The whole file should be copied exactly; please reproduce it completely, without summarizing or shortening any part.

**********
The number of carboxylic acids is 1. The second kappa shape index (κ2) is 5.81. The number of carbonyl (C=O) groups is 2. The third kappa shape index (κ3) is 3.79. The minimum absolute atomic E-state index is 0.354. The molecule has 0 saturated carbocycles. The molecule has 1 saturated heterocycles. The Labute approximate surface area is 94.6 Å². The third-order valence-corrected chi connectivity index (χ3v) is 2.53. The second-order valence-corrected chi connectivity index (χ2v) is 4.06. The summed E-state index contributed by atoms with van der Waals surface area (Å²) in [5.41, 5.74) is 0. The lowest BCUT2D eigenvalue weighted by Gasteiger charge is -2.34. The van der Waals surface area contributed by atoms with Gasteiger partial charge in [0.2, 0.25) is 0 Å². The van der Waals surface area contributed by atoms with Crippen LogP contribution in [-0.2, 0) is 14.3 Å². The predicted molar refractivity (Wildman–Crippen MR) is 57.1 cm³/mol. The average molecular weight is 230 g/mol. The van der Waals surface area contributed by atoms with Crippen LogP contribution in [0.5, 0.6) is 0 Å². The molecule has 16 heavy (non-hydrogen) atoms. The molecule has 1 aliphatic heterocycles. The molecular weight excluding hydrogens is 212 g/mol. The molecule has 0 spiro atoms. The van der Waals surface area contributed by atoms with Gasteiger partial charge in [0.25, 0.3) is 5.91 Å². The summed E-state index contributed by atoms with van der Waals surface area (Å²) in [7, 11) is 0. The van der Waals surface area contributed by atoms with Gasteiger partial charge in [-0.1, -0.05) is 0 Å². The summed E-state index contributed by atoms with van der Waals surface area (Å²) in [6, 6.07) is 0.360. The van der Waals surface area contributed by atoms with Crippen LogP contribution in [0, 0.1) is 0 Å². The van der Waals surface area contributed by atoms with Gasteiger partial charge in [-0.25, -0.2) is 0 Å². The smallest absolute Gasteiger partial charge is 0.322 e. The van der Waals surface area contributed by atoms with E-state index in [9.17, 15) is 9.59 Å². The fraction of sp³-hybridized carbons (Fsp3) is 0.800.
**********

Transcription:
The number of carboxylic acids is 1. The second kappa shape index (κ2) is 5.81. The number of carbonyl (C=O) groups is 2. The third kappa shape index (κ3) is 3.79. The minimum absolute atomic E-state index is 0.354. The molecule has 0 saturated carbocycles. The molecule has 1 saturated heterocycles. The Labute approximate surface area is 94.6 Å². The third-order valence-corrected chi connectivity index (χ3v) is 2.53. The second-order valence-corrected chi connectivity index (χ2v) is 4.06. The summed E-state index contributed by atoms with van der Waals surface area (Å²) in [5.41, 5.74) is 0. The lowest BCUT2D eigenvalue weighted by Gasteiger charge is -2.34. The van der Waals surface area contributed by atoms with Gasteiger partial charge in [0.2, 0.25) is 0 Å². The van der Waals surface area contributed by atoms with Crippen LogP contribution in [-0.2, 0) is 14.3 Å². The predicted molar refractivity (Wildman–Crippen MR) is 57.1 cm³/mol. The average molecular weight is 230 g/mol. The van der Waals surface area contributed by atoms with Crippen LogP contribution in [0.5, 0.6) is 0 Å². The molecule has 16 heavy (non-hydrogen) atoms. The molecule has 1 aliphatic heterocycles. The molecular weight excluding hydrogens is 212 g/mol. The molecule has 0 spiro atoms. The van der Waals surface area contributed by atoms with Gasteiger partial charge in [0.25, 0.3) is 5.91 Å². The summed E-state index contributed by atoms with van der Waals surface area (Å²) in [7, 11) is 0. The van der Waals surface area contributed by atoms with Gasteiger partial charge in [-0.1, -0.05) is 0 Å². The summed E-state index contributed by atoms with van der Waals surface area (Å²) in [6, 6.07) is 0.360. The van der Waals surface area contributed by atoms with Crippen LogP contribution in [0, 0.1) is 0 Å². The van der Waals surface area contributed by atoms with Gasteiger partial charge in [-0.25, -0.2) is 0 Å². The smallest absolute Gasteiger partial charge is 0.322 e. The van der Waals surface area contributed by atoms with E-state index in [9.17, 15) is 9.59 Å². The fraction of sp³-hybridized carbons (Fsp3) is 0.800.